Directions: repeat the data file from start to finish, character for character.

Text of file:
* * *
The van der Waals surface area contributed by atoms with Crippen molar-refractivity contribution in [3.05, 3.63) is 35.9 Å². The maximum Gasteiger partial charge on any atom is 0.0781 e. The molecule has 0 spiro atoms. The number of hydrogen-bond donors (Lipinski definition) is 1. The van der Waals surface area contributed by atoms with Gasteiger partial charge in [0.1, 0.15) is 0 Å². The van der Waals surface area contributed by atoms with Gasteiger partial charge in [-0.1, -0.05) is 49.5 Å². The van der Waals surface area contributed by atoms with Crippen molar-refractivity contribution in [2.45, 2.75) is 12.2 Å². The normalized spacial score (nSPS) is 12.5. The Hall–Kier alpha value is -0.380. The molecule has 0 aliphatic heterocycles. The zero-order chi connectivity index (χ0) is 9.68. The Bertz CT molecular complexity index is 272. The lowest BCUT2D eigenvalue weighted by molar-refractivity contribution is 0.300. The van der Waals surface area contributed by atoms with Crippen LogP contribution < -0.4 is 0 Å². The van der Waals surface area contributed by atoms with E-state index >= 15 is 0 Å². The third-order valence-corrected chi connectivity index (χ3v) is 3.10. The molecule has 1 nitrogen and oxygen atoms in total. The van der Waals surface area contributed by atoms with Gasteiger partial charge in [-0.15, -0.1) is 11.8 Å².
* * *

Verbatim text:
The van der Waals surface area contributed by atoms with Crippen molar-refractivity contribution in [3.05, 3.63) is 35.9 Å². The maximum Gasteiger partial charge on any atom is 0.0781 e. The molecule has 0 spiro atoms. The number of hydrogen-bond donors (Lipinski definition) is 1. The van der Waals surface area contributed by atoms with Gasteiger partial charge in [0.1, 0.15) is 0 Å². The van der Waals surface area contributed by atoms with Gasteiger partial charge in [-0.1, -0.05) is 49.5 Å². The van der Waals surface area contributed by atoms with Crippen molar-refractivity contribution in [2.45, 2.75) is 12.2 Å². The normalized spacial score (nSPS) is 12.5. The Hall–Kier alpha value is -0.380. The molecule has 0 aliphatic heterocycles. The zero-order chi connectivity index (χ0) is 9.68. The Bertz CT molecular complexity index is 272. The lowest BCUT2D eigenvalue weighted by molar-refractivity contribution is 0.300. The van der Waals surface area contributed by atoms with Crippen LogP contribution < -0.4 is 0 Å². The van der Waals surface area contributed by atoms with E-state index >= 15 is 0 Å². The third-order valence-corrected chi connectivity index (χ3v) is 3.10. The molecule has 1 nitrogen and oxygen atoms in total. The van der Waals surface area contributed by atoms with Gasteiger partial charge in [-0.15, -0.1) is 11.8 Å².